My take would be that [T---> ~H] is necessary.

The [~C --->H] is not not necessary.

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thestalkmore
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Re: Necessary Assumption issue

Postby thestalkmore » Sat May 12, 2012 3:10 pm

I am 12 years old and what is this?

MLBrandow
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Re: Necessary Assumption issue

Postby MLBrandow » Sat May 12, 2012 3:16 pm

timmydoeslsat,

I don't understand what you mean at all now.

You're arguing that one is required, and that both are required, and that neither are required.

Both (1) and (2) that you mention can be necessary assumptions. It is not the case that one has to be true and the other false, or even either of them must be true.


Seeming necessary is not the same thing as actually being necessary.

You are assuming that because either of two possibilities WOULD be sufficient, that one of them MUST be necessary, and that's just not the case.

If you're asking for someone to validate your reasoning error, you might be here a while, given that it has the disadvantage of not being true.

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timmydoeslsat
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Re: Necessary Assumption issue

Postby timmydoeslsat » Sat May 12, 2012 3:19 pm

Is there a necessary assumption involved in this construct?

P ---> T ---> ~C
______________
P ---> ~H

If somebody asked you this question, which I am doing, what would it be? I, of course, see two ways we can make the argument's conclusion follow, but is there something that is necessary for it? (I don't know how many different ways I can ask the same question)

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timmydoeslsat
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Re: Necessary Assumption issue

Postby timmydoeslsat » Sat May 12, 2012 3:23 pm

MLBrandow wrote:timmydoeslsat,

I don't understand what you mean at all now.

You're arguing that one is required, and that both are required, and that neither are required.


OK, first I want to clarify that just because those 2 statements are sufficient, I am not assuming that this is the reason one must be necessary for the argument.

Second, instead of me giving my opinion, I will ask yours. Can you give me a necessary assumption to that argument.

MLBrandow
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Re: Necessary Assumption issue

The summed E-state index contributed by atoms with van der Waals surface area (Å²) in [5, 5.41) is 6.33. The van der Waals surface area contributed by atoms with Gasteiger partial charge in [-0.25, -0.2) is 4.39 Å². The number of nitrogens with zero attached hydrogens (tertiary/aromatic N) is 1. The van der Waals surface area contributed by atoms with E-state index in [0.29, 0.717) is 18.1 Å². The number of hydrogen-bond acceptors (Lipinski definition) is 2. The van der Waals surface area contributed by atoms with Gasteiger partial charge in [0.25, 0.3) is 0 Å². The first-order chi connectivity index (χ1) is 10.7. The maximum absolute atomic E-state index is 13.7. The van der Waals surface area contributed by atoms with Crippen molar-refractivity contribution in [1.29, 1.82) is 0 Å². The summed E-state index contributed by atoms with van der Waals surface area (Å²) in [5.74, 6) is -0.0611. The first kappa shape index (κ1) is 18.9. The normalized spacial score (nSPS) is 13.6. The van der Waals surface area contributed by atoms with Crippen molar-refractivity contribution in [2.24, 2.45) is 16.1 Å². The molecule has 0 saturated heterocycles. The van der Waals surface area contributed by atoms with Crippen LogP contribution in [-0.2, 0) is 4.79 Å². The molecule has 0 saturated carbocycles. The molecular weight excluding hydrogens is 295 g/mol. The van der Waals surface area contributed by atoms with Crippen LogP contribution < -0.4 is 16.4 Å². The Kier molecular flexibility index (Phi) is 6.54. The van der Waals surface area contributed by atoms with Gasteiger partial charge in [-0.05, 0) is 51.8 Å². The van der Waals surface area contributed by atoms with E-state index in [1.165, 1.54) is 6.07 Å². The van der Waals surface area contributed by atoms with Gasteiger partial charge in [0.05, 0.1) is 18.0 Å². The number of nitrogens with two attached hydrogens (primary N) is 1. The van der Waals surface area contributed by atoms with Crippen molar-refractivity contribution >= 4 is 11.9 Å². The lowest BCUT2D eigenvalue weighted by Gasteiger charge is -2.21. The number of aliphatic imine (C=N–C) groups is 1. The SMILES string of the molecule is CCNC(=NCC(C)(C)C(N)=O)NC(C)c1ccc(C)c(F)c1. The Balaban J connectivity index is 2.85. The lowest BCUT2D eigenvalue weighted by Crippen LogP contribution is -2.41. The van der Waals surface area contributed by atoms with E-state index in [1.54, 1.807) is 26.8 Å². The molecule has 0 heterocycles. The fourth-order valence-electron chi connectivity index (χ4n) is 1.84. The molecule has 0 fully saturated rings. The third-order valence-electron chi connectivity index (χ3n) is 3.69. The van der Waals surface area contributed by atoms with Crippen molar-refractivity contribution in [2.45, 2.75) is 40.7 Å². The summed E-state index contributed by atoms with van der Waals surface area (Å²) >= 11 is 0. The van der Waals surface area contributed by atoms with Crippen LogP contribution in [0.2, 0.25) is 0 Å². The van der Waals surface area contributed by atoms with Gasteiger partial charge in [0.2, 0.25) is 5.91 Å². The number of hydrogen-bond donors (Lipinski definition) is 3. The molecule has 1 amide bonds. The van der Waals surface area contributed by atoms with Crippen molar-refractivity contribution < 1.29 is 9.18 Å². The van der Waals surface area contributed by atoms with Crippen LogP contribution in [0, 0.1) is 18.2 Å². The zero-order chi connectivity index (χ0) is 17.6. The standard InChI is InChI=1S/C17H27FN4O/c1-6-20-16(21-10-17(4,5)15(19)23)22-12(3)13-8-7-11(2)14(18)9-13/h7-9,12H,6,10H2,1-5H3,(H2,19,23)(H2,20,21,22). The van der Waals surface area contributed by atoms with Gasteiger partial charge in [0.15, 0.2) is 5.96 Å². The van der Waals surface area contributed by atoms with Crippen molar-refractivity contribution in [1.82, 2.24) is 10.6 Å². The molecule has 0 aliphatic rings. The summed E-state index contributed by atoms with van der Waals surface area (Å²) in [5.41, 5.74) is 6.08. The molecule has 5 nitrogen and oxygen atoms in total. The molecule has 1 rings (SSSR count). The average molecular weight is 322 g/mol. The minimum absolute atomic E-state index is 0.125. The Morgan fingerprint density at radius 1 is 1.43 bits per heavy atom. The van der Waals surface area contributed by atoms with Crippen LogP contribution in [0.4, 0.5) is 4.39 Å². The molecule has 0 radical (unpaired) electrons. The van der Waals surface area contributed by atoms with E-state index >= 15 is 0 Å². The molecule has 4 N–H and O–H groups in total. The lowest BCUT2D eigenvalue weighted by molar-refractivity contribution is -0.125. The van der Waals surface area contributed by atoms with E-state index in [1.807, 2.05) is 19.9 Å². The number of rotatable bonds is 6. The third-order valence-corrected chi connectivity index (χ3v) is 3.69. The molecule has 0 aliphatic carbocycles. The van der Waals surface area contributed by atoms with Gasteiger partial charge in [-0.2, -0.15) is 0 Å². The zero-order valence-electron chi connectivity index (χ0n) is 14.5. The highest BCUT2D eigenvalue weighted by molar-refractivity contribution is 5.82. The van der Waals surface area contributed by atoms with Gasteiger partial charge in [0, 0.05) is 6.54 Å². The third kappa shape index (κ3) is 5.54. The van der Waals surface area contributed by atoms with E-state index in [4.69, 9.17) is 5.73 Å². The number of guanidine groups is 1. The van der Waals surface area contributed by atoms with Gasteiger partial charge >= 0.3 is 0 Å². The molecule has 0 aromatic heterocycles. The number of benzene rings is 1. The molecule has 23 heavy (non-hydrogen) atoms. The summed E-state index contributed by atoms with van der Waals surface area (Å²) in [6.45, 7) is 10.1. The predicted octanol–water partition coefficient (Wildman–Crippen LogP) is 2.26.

Postby MLBrandow » Sat May 12, 2012 3:58 pm

timmydoeslsat,

Based on what you wrote, if the conclusion is true, then there must indeed be a necessary (but unknowable) assumption(s) required by the argument. This is why sufficient assumptions always qualify the question by including "if established/true/etc."

There is nothing to disqualify (1) (2) (3) or the very long chain I made up from being correct, or from any of them precluding requirement from any of the others. All we can say is that one or all of these COULD be necessary, and that is not the same as saying that any or all of them MUST be necessary.

And while this would be a fine sufficient assumption question, this doesn't resemble a necessary assumption LSAT question at all. You're asking for an answer to a question that doesn't have a knowable answer, and you're assuming one of a few possible ones must be true.

And while there certainly have existed necessary assumption LSAT questions whereby the answer choices are both necessary AND sufficient, none are in such a form as you write.

A question like this has never nor will ever appear on the LSAT.

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jigglebottom
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Re: Necessary Assumption issue

Postby jigglebottom » Sat May 12, 2012 4:02 pm

I have four legs
Therefore, I am a dog.

Necessary assumptions: I am not an amphibian, I am not a cat, I am not a table
Sufficient assumption: all things that have four legs are dogs

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thestalkmore
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Re: Necessary Assumption issue

Postby thestalkmore » Sat May 12, 2012 4:03 pm

Timmy why don't you do full length PTs?

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dowu
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Re: Necessary Assumption issue

Postby dowu » Sat May 12, 2012 4:18 pm

:shock: :shock:
Last edited by dowu on Sun Apr 17, 2016 8:51 pm, edited 2 times in total.

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sintacs